Crystal finally shows up with her “asshole husband,” as she referred to him an hour earlier by telephone. The sleeves of his shirt are cut off and he sports a modest though distinctive mullet. They pull up in front of a dark house and get out of their station wagon—a small Chihuahua, we’ll call him Rocco, in tow. Crystal looks exhausted. Her husband looks pissed. Rocco looks nervous. You make introductions quickly—it’s dark and raining and late and everyone wants to get this over with—before Crystal and her man lead the way to a dark front porch and open the front door of the house to a completely dark foyer. You stand on the porch, exchanging nervous glances with your boyfriend, who stands three steps behind you. Crystal and her husband cannot find a light switch and begin arguing with each other, then suggesting you join in the cause. Ain’t no fucking way, you think. I is smart, I is kind, I is important, and I is not about to walk into this fucking house and be blindsided by a couple of Long Island serial killers. Fuck no. Not tonight. Not for this.

They finally find the light switch and the house is revealed—sensible, polite, carpeted, nearly empty. The walls are the color of custard. It smells like the 1970s but looks like the 1990s. “This way,” they say, moving toward a set of stairs on the left. Against your better judgement, you follow them. They hadn’t mentioned anything about stairs. You get to the top, turn right, and enter the first room on your right. A switch is thrown, the room illuminates, and there they are, exactly as they looked in the pictures.

Welcome to Craigslist.

This all started when my awesome friend Maya, who is a genie of all things thrift, dug up this unassuming ad on Craigslist. She knew that I’d been looking for a dresser for a while (after we moved my desk out of the bedroom and into the living room), but New York City is pretty much the worst place to buy nice furniture if you can’t pay for nice furniture, and I’d been coming up completely dry. We really needed a dresser—with one small closet between the two of us, we were both completely tired of trying to maintain the “organization” of clothes shoved in a hanging shoe bags and cumbersome bins. I was *this close* to just buying the IKEA TARVA 6-drawer dresser and trying to make it semi-pretty (I have no idea how), but Maya caught me in the knick of time.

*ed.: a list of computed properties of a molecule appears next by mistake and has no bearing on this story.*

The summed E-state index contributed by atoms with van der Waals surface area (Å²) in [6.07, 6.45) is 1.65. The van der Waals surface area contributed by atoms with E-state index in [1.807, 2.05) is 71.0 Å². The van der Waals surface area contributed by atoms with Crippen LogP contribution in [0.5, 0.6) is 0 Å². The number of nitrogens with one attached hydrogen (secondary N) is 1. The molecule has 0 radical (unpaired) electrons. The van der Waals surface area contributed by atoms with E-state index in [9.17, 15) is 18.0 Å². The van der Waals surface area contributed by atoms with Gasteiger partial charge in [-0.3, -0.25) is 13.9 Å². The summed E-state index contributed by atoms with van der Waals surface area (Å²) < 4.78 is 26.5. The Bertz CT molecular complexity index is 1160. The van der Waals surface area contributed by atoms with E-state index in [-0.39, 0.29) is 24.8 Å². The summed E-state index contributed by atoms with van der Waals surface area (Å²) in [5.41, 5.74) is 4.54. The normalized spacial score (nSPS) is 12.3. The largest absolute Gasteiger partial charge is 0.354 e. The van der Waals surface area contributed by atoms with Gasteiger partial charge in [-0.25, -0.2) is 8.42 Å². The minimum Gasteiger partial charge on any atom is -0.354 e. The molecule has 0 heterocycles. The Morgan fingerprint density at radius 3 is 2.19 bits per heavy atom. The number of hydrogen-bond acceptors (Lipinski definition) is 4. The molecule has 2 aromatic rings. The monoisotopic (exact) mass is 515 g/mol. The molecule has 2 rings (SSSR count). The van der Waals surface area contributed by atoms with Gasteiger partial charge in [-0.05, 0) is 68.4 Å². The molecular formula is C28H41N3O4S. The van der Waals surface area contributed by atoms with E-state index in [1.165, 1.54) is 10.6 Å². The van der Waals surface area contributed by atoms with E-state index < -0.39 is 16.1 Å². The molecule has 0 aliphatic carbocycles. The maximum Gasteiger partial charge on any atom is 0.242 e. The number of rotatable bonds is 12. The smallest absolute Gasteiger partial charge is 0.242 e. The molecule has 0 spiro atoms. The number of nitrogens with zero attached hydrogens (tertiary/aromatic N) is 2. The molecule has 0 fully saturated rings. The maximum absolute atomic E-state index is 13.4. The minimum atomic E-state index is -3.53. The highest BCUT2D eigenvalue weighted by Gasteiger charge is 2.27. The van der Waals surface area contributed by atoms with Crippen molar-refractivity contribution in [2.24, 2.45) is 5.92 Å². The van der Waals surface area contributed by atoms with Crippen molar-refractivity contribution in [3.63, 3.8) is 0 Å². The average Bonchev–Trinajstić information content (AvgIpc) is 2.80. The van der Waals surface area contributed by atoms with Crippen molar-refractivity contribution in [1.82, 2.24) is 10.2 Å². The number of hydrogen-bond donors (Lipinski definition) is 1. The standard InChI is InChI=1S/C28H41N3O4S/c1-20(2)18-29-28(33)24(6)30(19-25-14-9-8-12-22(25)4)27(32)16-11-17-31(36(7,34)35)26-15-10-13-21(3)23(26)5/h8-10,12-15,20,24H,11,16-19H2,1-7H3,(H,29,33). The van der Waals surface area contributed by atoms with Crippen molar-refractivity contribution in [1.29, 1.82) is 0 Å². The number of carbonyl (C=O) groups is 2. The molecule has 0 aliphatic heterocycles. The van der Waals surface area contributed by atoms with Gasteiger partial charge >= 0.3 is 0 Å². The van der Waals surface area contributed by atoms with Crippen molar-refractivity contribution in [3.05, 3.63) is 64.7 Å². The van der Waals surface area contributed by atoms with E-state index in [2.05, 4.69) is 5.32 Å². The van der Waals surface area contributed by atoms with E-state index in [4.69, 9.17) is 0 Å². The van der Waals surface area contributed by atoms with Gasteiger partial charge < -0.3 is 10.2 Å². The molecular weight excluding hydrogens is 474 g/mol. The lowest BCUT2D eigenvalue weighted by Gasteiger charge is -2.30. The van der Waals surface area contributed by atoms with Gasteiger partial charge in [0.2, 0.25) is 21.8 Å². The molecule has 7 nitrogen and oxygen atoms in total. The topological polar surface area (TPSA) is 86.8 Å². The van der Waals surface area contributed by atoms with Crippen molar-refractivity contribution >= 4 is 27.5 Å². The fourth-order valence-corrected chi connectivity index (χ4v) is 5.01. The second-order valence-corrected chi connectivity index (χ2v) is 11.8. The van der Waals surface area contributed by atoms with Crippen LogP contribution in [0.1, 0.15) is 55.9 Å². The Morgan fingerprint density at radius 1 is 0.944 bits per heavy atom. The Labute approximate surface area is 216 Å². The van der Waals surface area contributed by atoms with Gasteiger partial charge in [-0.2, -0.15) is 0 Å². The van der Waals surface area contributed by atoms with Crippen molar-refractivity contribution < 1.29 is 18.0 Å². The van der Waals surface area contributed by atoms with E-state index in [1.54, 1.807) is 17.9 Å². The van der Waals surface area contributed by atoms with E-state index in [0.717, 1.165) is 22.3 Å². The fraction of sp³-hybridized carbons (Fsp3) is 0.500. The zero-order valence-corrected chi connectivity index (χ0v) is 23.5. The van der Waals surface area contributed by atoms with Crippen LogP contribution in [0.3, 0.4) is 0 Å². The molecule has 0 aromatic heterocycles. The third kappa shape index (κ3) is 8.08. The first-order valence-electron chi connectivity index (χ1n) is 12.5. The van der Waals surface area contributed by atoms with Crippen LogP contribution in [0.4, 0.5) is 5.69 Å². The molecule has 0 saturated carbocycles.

I obviously don’t have room for two huge mid-century dressers, but it turned out that if I could go get them, Maya would take one off my hands. So by buying both, we were already down to $200 a piece, and when I got there I haggled down another $100 because of some flaws in the condition (veneer chips, cigarette burns, standard vintage fare) but mostly because these wacky consignment folks made me wait for so long that I knew they’d agree and I would feel better for my struggle. For a $150 gorgeous dresser (which was really more like $250, once the cost of the Zipcar was factored in, in fairness), I’ll wait a good long time.

(Plus, I got to go see Maya’s house, which is like a magical wonderland of awesome. I never wanted to leave.)

As soon as we hauled this beast up to our 5th floor walk-up at around 2 in the morning, I had to go return the Zipcar and by the time I got home, Max had already somehow dragged it into place and covered the top with piles of books and other…stuff. I have been so busy that I haven’t even taken the time to give the thing a proper cleaning and TLC, but come on—that’s a good looking hunk of wood. And it’s going to look amazing once I get around to cleaning off all the old layers of furniture polish and crap. I’ll make this thing so happy it came to live with me, it’ll never want to leave.

It’s pretty large (and deeper than the desk was), and looked totally crazy to us at first. But now that I’m used to it, I’m so into it. I think I’m going to try to polish up those little amazing brass handles while I’m working on the wood—they’ll never look brand new, but that’s what I like about the idea. I just want a little more brass. Love me some brass.

Ignore the crap on top and just look at that sexy sexy dresser. We have too much crap.

So, I’m just going to call it: SHELVING FAIL. I hate those shelves so very much.

They have to go. It’s not super high on the list of priorities and I’m still tossing around ideas about what to do with all of the many many books (kindling?), but this just isn’t working. I hate how the shelves are all crooked and how the L-brackets can’t stand up to the weight and how there isn’t enough room and…I made a mistake. These were kind of thrown up in a moment of desperation and panic (Max moved in –> 34,765,234,238,754,973 books moved in), but my dislike has only grown in the intervening months and something’s got to give. I’ll fix it.

But dresser. At least we have a dresser.